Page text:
Richlife leads the way in raising milk production
By Quintus Perera
The latest milk and other food packaging techniques called aseptic technology, which preserves nutrients and retains flavour more than the conventional sterilization is now commonly used in developed countries including Sri Lanka.

This novel packaging was first introduced to Sri Lanka by Richlife Ltd (earlier Tropifruit Ltd), a BOI-approved company, in 1995. The technology involves heat sterilization of the food and packaging separately at low temperatures and more rapidly than canning. Aseptically packaged foods can stay without refrigeration for long periods of time, perhaps even years.

The Richlife factory situated at Wadduwa is one of the best and most up-to-date food processing plants, processing and packing liquid milk, iced tea and fruit drinks and juices. It uses Tetra Pak brand of aseptic packing material. Richlife started with milk produced at its own farm at Pilimathalawa, Kandy and fruit drinks, with 10,000 litres of milk every other day.

Ownership of the company was changed from M. Nizam to M. J. Perera in 1999 and the name Tropifruit to Richlife in 2001. The day-to-day management is handled by a trio - Prasanna Perera, Working Director; Ranjith Jayasooriya, Director/General Manager and Amal Chandana, Procurement Manager.

Following new management concepts, Richlife diversified its product range to include yogurt, sterilized milk in bottles, butter and fruit drinks in bottles while the newest addition is jam. Chandana said that when the company started there were only 90 employees but now there are about 275.

Up to 1997 the milk supply came from its own farm. But now the company has collecting centres with chilling facilities at Dambulla, Pilimathalawa, Rikillagaskadawala, Meepe, Horana, Bandaragama and Matugama. Every morning milk is collected in bowsers and transported to the chilling centres. Chandana said that some farmers bring even two to three litres to collecting centers. For the convenience of the farmers in remote areas the company has set up collecting points.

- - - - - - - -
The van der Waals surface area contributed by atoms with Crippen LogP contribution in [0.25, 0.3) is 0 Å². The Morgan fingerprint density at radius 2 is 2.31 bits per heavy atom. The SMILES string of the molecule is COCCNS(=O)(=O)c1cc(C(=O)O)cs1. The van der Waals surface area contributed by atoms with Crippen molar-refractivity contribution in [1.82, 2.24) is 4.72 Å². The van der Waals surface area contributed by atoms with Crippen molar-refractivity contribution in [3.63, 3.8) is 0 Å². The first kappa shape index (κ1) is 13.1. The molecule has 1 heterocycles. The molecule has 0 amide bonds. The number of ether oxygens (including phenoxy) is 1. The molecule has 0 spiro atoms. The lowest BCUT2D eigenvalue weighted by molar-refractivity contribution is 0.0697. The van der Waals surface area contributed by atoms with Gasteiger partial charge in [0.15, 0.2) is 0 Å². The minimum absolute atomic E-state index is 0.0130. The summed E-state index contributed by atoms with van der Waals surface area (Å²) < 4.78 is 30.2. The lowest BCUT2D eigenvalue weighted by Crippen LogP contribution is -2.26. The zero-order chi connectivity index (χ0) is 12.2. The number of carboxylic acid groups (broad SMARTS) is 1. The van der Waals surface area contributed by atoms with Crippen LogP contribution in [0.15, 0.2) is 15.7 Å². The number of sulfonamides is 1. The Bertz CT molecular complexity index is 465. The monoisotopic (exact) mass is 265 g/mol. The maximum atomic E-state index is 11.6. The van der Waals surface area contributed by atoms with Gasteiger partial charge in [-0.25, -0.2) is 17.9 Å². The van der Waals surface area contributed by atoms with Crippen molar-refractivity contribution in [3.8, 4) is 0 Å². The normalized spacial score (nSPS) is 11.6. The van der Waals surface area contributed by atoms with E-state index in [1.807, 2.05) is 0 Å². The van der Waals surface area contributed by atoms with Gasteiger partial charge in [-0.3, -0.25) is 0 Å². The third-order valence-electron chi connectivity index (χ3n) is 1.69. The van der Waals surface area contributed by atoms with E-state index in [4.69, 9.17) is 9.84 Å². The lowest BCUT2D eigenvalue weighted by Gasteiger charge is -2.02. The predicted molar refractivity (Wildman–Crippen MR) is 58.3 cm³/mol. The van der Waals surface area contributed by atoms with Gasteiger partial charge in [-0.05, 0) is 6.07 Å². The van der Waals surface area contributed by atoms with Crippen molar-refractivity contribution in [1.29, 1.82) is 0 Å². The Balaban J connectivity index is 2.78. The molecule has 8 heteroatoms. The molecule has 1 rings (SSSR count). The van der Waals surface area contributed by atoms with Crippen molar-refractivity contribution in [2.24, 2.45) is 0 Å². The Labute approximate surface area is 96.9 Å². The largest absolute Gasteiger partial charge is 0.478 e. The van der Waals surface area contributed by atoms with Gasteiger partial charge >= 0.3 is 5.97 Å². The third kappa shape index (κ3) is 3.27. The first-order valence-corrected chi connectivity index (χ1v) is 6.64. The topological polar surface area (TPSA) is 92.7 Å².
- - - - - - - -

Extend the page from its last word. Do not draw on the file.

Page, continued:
"It is a massive precision packed operation where the collection of milk has to be done by 10.30 am while we accommodate even those very small farmers with two to three litres of milk. All the milk is carefully tested," he said. At the centre, milk is chilled down to 4°C. The milk is then transported to the processing plant at Wadduwa in bowsers.

Once the milk is pumped to the silos, it is untouched by humans until the milk packet comes out of the plant. The aseptic packaging plants are sometimes run below capacity for reasons of low movement of the product in the market place as Sri Lankan consumers appear to be slow to adapt themselves to the new technology and partly also due to the short supply of milk. The plant capacity is 4,000 litres per hour.

Richlife field officers have found out that the milk supply is low due to various constraints farmers face such as high cost of inputs. Richlife now supply farmers with some veterinary products at below cost and also animal food. Chandana said that they find it difficult to obtain highbred quality animals for the farmers.